When I picked up the mail this afternoon, there was an official looking letter addressed to my wife. Usually official looking letters are bearers of bad news, so I handed it to her as soon as I got home. Turns out this one was from an organization called the National Credit Relief Agency.
The letter was blatantly styled to look like a government form, complete with an eagle in the logo and references to the Accountability Responsibility and Disclosure act. NCRA does (at the bottom of the letter) mention that they are a private agency, but they’ve even gone to the trouble of setting up a DC address (despite mailing this out from California).
So what is the core of this scam? They claim that they have reviewed your Experian credit file and that you may be “a victim of unauthorized interest rate adjustments and credit limit decreases”. Now given how the credit card companies have been operating I’m going to bet that just about everyone has seen credit limit decreases and interest rate adjustments. The NCRA letter then goes on to say that theycan give you a settlement on your consumer debt for a reduced principal amount and a lower monthly payment at 0% interest.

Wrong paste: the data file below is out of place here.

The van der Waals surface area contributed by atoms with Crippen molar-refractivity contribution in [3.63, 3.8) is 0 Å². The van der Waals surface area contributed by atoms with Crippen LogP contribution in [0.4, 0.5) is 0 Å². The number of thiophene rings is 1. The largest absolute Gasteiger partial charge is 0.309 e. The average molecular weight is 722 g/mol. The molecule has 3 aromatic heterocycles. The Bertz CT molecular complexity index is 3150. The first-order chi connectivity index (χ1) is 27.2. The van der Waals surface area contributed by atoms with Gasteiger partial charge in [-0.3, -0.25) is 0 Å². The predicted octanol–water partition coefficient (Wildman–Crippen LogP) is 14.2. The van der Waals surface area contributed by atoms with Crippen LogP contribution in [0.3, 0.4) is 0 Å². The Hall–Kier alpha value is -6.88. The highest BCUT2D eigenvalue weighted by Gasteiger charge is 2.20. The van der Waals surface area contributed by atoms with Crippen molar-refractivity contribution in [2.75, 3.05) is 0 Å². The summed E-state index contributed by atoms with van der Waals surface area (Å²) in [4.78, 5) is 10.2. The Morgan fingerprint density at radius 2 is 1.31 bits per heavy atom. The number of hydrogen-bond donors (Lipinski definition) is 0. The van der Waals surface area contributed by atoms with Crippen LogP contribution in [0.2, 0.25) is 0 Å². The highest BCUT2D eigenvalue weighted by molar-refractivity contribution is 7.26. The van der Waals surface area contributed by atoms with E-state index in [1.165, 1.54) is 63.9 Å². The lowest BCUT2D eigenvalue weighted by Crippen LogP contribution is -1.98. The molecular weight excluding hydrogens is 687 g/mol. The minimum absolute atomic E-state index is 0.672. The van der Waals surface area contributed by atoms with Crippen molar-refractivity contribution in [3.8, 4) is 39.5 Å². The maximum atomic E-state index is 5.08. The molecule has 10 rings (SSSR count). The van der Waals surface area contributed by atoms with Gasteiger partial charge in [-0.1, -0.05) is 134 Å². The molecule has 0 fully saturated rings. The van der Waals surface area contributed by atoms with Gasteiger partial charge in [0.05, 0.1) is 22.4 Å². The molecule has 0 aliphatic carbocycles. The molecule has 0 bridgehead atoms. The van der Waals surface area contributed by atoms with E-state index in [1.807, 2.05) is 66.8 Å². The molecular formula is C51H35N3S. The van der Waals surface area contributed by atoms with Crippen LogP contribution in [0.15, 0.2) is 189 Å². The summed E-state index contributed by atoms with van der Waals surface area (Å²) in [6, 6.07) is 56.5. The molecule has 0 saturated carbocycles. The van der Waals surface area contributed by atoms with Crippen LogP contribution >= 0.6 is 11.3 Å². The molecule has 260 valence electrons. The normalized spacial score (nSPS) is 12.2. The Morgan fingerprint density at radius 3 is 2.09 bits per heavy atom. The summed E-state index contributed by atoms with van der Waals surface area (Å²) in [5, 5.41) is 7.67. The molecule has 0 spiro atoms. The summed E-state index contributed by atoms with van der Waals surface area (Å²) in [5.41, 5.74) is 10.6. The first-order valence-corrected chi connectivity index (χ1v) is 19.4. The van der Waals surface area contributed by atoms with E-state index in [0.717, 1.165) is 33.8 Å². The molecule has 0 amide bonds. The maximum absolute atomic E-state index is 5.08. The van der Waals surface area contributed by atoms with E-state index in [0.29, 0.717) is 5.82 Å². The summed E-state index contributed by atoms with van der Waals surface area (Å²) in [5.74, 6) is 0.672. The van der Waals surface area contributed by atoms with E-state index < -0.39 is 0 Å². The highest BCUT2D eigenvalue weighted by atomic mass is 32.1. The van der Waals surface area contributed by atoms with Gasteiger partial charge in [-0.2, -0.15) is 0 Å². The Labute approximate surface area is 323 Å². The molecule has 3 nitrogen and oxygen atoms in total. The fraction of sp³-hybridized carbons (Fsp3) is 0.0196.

Here’s what you have to understand. The NCRA may be able to get you a settlement on a reduced principal and lower monthly payment. But if they do they will absolutely destroy your credit rating and it will take you years to recover from it.
Thats why the want to make it look like they’re connected with a government program of some sort. Because the truth isn’t nearly as appealing. If you received one of these letters in your mail, throw it straight in the bin and go to a reputable company to help sort out your debt.
Related articles by Zemanta
- Why You Need to Order Your Free Annual Credit Reports (creditrepair.org)
- Repairing Credit History for a Better Credit Report Score (consumereducation.suite101.com)
- The Tyranny of the Credit Score (nytimes.com)
- The Risk Involved With Credit Repair Services (creditrepair.org)
- Top Consumer Complaints in 2009 (bucks.blogs.nytimes.com)
- How To Eliminate Credit Card Debt (forbes.com)